Before this week’s University Council meeting came to a close, University of Montana President Royce Engstrom detailed the steps the school is taking to tackle enrollment.
Competition for students is at an all-time high, he said, and schools both in and out of state are vying for a smaller pool of high school graduates.
“We’re in a challenging enrollment environment,” Engstrom said. “We’ve implemented five steps to address our enrollment challenge.”
First among them, Engstrom said, the school is now making strategic investments in recruiting new students. The university has contracted with an outside firm to identify a greater pool of potential students and contact them in measured ways.
Engstrom told a roomful of faculty and staff members that the efforts are paying off. The nonresident inquiry pool is now 70 percent higher than it was at this point last year.
“The top of the funnel, if you will, is getting bigger for us,” he said. “We’ve found that we’ve invested quite a bit lower per student recruited than is typical of public institutions, and that has translated into fewer contacts with prospective students.”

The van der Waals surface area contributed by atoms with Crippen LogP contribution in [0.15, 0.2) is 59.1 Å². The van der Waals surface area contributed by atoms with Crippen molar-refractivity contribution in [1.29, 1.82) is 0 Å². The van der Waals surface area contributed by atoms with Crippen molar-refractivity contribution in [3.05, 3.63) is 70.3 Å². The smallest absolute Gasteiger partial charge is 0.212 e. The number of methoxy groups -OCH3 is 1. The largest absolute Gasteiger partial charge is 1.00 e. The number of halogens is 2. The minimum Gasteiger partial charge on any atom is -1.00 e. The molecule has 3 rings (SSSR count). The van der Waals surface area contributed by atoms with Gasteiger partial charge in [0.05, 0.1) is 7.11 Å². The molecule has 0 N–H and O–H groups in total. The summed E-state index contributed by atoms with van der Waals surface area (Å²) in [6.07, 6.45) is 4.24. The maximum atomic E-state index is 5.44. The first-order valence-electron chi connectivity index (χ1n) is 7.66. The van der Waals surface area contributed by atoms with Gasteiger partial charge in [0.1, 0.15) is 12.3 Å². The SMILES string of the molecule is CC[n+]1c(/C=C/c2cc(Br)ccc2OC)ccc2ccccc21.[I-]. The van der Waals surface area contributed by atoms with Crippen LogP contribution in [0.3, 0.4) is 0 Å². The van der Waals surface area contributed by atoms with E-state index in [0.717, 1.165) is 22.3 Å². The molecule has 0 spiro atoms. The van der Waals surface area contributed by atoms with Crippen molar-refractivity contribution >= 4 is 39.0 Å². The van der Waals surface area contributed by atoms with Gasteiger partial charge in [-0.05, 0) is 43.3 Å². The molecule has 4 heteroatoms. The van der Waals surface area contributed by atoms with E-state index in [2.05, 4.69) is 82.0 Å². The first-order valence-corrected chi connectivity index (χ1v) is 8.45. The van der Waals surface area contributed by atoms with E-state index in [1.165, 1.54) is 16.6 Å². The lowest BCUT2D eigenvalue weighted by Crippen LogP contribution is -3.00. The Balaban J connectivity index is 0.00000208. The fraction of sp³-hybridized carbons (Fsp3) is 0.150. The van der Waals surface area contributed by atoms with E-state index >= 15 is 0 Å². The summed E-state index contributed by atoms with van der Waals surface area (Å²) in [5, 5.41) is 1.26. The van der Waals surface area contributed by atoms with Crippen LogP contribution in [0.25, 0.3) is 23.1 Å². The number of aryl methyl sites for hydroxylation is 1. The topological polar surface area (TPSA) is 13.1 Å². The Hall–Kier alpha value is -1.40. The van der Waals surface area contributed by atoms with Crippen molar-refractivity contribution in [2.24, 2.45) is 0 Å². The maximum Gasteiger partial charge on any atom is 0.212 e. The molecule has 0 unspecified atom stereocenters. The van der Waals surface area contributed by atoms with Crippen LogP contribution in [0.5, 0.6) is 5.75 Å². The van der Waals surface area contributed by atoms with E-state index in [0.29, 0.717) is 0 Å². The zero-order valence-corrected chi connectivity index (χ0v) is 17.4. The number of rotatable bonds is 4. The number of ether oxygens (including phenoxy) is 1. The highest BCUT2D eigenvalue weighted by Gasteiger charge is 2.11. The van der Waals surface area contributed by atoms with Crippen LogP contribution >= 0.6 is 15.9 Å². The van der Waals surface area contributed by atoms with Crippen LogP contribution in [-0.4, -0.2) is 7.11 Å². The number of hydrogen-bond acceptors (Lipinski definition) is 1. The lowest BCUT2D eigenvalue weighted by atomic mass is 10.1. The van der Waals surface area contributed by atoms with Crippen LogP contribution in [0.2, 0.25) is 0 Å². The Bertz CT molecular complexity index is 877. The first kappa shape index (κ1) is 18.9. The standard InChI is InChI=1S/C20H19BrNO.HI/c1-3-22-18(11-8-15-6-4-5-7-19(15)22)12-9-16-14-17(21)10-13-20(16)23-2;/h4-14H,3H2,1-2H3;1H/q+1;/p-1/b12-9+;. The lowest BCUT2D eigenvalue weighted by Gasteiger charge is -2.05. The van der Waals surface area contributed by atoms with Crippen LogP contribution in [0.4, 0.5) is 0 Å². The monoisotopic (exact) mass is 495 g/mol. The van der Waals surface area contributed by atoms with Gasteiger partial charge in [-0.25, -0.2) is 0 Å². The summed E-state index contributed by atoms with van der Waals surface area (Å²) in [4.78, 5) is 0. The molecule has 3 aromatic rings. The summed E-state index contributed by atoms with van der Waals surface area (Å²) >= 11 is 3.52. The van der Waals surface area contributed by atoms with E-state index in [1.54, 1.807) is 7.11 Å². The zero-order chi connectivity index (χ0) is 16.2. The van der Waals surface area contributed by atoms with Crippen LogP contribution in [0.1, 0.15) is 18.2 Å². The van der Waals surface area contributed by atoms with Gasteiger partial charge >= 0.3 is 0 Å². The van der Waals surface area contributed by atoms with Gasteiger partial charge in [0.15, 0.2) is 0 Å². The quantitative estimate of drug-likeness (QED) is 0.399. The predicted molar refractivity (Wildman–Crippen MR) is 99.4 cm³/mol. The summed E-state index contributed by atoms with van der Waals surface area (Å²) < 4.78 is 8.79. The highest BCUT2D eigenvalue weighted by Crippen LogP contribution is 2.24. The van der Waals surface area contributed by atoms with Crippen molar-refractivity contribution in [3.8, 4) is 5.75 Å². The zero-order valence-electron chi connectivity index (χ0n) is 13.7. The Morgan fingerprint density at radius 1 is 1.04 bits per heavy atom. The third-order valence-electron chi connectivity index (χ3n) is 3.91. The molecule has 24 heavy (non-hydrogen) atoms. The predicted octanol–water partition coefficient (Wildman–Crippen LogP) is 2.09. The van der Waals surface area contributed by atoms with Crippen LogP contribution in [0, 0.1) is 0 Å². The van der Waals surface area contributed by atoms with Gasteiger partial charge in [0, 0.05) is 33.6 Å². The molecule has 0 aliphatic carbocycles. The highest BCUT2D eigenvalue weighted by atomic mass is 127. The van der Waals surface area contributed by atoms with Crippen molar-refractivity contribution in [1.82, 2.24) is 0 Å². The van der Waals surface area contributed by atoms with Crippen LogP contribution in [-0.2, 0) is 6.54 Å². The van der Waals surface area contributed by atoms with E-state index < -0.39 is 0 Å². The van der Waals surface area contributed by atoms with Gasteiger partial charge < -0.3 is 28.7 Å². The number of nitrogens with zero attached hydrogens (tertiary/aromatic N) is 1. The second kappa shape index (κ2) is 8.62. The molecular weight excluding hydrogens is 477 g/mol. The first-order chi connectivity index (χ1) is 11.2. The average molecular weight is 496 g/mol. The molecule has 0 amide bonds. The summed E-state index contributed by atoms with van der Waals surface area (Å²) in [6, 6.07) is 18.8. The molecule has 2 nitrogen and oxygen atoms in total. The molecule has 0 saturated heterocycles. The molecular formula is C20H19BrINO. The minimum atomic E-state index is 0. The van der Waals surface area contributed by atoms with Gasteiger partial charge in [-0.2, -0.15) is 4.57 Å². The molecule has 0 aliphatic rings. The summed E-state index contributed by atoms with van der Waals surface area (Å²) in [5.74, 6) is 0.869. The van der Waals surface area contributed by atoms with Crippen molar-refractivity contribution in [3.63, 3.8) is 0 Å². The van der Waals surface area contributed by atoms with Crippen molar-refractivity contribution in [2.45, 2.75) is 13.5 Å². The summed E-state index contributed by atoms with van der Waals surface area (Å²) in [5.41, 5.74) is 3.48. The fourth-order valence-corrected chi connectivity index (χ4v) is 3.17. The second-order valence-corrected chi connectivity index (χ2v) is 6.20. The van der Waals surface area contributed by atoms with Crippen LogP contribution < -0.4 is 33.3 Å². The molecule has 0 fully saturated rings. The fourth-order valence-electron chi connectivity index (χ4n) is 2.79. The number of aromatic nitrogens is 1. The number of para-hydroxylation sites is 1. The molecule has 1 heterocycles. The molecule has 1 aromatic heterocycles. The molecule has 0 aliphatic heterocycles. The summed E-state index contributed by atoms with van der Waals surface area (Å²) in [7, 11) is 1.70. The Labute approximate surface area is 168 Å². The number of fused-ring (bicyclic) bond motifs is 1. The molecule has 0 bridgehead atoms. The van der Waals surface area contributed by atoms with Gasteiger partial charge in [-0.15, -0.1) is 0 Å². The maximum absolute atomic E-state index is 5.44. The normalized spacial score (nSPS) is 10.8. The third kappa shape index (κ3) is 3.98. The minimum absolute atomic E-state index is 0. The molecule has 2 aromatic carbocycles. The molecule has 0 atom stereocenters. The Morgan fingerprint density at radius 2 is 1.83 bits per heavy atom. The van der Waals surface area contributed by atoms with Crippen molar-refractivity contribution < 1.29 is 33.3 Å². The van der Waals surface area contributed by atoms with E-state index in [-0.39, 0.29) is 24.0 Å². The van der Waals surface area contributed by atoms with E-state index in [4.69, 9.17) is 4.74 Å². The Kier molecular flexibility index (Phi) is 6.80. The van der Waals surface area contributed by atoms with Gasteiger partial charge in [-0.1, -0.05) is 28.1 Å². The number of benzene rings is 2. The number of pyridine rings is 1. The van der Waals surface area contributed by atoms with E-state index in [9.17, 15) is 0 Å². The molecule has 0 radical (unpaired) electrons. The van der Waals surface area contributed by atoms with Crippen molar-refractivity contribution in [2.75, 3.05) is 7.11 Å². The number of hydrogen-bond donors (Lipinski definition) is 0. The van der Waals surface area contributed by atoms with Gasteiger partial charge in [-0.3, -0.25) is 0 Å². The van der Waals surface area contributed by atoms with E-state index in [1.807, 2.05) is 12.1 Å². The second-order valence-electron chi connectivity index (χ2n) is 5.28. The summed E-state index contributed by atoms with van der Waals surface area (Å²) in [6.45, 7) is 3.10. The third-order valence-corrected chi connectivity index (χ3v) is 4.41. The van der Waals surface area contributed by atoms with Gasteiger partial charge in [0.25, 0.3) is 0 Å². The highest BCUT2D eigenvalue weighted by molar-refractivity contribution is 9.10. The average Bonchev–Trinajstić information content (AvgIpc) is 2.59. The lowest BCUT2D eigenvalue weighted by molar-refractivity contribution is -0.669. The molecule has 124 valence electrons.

Engstrom said the university also is addressing financial aid. He said the school has reviewed its tuition waivers and will work to be more precise when offering them.
The UM Foundation also has launched an inaugural Investing in Student Success campaign to invest in scholarships, Engstrom said.
“They’ve kicked off a major fundraising effort around scholarship,” he said. “We’ll work to be more precise with our tuition waivers as well.”
Shane Giese, president and CEO of the UM Foundation, said the university currently raises around $5 million a year for scholarships. He said the foundation looks to increase that over three years to $25 million, marking a 60 percent increase in scholarship offerings.
He said the scholarships are broken down to merit-based, need-based, offerings for prepared students and graduate fellowships.
“Graduate fellowships are particularly important as we emphasize new efforts in our research,” Giese said. “Supporting the research that’s done and the professor leading that research is important.”
Engstrom said the university also has ramped up its general marketing efforts – things like running more television ads during football games, placing billboards across the state and running strategic newspaper advertisements promoting high-profile university events.
To a chuckle among the audience, Engstrom said the university also has driven up its Facebook “likes” from 15,000 to 70,000.
It is, he said, a sign of the times.
“Getting the attention of prospective students has become so much more competitive,” he said.